“There is the television series Vikings and also some of these characters are starting to make it to the film screen, which is pretty cool, and people now have some inkling about some of these female warriors. It’s also kind of a ‘girl power’ thing, so we thought it would be fun to do songs about female warriors. We knew we wanted some sort of overall theme for the album, so we went back and forth about different concepts and this is kind of where we landed. And we all thought it was a good idea,” said Andrews.
“So, I started reading a lot, and I hadn’t read a lot of historical texts like this, so it was very interesting. And there are so many warriors who are women that it’s very fascinating and inspiring for me. I read a lot of material to select who I would move forward with for the songs. And that was on me, because I write the lyrics, but I definitely got some insight from the other guys. I would find someone and asked what they thought about this woman or that woman, asking which one they thought had the more interesting story. We did agree at the start that we wanted to include different warriors from different parts of the world and different eras, so we can have kind of a broad worldview.
“That also made the task more tangible, but still very challenging to choose these characters: for example, there are a lot of female samurai in the samurai era. It was normal for women to be trained in the martial arts to be able to defend their homes, especially when the men were out at war. There are a lot of female samurai, so it was hard to choose which ones to write about, and for the song Joshitai, I chose the most brutal story, featuring Onna-Bugeisha. I just couldn’t not choose that one. So, it was a cool process.”
One of the revelations that Andrews encountered during her extensive study was how much each woman had in common, regardless of the time in which they lived or their culture.
“They are all very strong women, all very brave women. There are different life situations but most of them were fighting for their right to live for their tribe or people. Many were invaded, the war was happening all around them, so most of their activities were actually defensive. For example, the pirate Grainne Mhail [anglicized form Grace O’Malley]. She wasn’t attacked but it was her way of life. She took over for her father who was an Irish lord and pirate. She had her own fleet and was strong enough to be able to strike a deal with [English] Queen Elizabeth I where she would agree to only attack non-English ships. And she spoke with Elizabeth as an equal, which was pretty amazing,” she said.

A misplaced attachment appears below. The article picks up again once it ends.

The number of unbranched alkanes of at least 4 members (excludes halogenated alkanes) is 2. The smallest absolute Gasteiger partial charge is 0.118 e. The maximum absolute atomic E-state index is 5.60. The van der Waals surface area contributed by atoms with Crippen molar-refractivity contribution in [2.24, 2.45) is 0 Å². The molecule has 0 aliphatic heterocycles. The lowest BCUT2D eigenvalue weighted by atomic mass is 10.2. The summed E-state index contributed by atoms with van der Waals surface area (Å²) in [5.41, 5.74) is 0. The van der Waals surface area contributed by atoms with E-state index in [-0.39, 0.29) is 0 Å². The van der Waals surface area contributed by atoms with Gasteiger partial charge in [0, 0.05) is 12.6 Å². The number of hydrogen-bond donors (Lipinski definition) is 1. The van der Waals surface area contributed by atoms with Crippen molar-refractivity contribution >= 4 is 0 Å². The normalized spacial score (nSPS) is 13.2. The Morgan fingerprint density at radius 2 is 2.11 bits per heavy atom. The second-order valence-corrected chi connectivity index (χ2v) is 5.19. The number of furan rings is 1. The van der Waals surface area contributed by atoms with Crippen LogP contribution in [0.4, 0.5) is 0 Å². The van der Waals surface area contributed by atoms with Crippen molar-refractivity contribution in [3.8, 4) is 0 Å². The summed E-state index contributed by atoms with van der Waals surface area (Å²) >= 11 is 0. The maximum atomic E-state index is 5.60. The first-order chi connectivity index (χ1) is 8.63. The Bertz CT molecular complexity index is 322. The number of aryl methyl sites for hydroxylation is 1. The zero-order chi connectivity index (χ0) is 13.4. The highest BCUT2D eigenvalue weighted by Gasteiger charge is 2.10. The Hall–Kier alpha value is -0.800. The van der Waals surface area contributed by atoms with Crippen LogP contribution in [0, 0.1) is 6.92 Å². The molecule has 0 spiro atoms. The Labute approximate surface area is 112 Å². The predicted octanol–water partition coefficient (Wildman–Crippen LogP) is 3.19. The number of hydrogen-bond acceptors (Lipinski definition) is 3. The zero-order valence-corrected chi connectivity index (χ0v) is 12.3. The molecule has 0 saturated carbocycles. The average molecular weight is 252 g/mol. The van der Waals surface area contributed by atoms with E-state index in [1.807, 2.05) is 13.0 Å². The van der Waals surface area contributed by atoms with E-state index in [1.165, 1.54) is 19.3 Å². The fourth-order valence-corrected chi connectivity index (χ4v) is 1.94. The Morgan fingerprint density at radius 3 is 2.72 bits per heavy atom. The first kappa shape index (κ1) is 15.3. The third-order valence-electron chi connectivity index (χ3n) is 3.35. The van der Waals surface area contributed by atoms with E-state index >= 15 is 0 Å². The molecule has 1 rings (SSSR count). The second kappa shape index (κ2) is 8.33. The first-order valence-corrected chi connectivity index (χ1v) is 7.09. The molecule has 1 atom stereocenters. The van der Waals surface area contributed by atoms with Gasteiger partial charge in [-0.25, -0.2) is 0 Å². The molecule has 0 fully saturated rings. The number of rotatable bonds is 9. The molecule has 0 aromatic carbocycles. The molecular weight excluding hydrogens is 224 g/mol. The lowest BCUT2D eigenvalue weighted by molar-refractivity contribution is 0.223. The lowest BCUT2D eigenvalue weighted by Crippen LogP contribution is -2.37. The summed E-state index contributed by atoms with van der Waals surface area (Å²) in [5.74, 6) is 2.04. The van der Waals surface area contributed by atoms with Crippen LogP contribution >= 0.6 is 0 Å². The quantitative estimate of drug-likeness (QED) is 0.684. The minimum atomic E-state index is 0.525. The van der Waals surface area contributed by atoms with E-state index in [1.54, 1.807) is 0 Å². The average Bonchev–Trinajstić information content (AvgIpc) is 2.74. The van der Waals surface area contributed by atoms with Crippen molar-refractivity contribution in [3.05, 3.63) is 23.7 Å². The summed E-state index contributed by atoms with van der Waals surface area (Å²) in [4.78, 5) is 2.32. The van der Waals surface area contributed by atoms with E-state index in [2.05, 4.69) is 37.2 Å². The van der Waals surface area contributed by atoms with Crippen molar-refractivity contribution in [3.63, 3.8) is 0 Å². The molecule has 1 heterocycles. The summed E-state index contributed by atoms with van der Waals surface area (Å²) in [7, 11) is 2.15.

“Two of the ones I sing about were actually in the army. Khutulun was in the Mongol army [in the very early 14th century] and was leading parts of the military under her father and her cousin, the Kublai Khan. There was also the Arabic military leader Khawlah bint al-Azwar, who lived at the time of Mohammed [7th century A.D.] and was a leader of the army alongside her brother. So, they all did incredible things and I guess what binds them the most was their standing up for themselves and what they believed in and their loved ones. That’s the coolest part; these women didn’t give a damn about the customs of their culture and that women shouldn’t be fighting and should be staying home and letting the men do the fighting. No, no, they are out there fighting. They were fierce and they were leaders and thousands of men followed them into battle. That is very cool.”
Besides her scintillating vocal prowess, Andrews adds a powerfully connective stage dynamic thanks to an extensive background in dance, including many years studying ballet.
“I hope it adds something to the whole experience because I definitely try to do that. It’s very natural for me and or course it helps that I have a knowledge of my own body and balance and strength from dance. All those things I definitely use on stage, although now I am more headbanging and jumping around on stage, it’s something else, but it’s still physical and it gives me a presence on stage,” she said.
Folks in Europe will get a chance to see Andrews and the rest of Frantic Amber at a few shows to wrap up the year. She said that plans for 2020 are still being put together.
“We are really looking to get something going for the U.S. We’re trying to find longer tours over there also because it’s far away from Europe. But we definitely want to do a lot of shows for this album cycle. We hope to get on the road as soon as possible. It’s just a matter of timing to get booked and get some good bookers to work with, because we’re an independent band: we don’t have a label or anyone doing that for us. So, we’re trying to find some contacts that we can work with to get that happening. And of course, Canada is part of those plans too,” she said.
For more information on upcoming shows, Bellatrix and the band, visit http://franticamber.com.
- Jim Barber is a veteran award-winning journalist and author based in Napanee, ON, who has been writing about music and musicians for a quarter of a century. Besides his journalistic endeavours, he now works as a communications and marketing specialist. Contact him at email@example.com.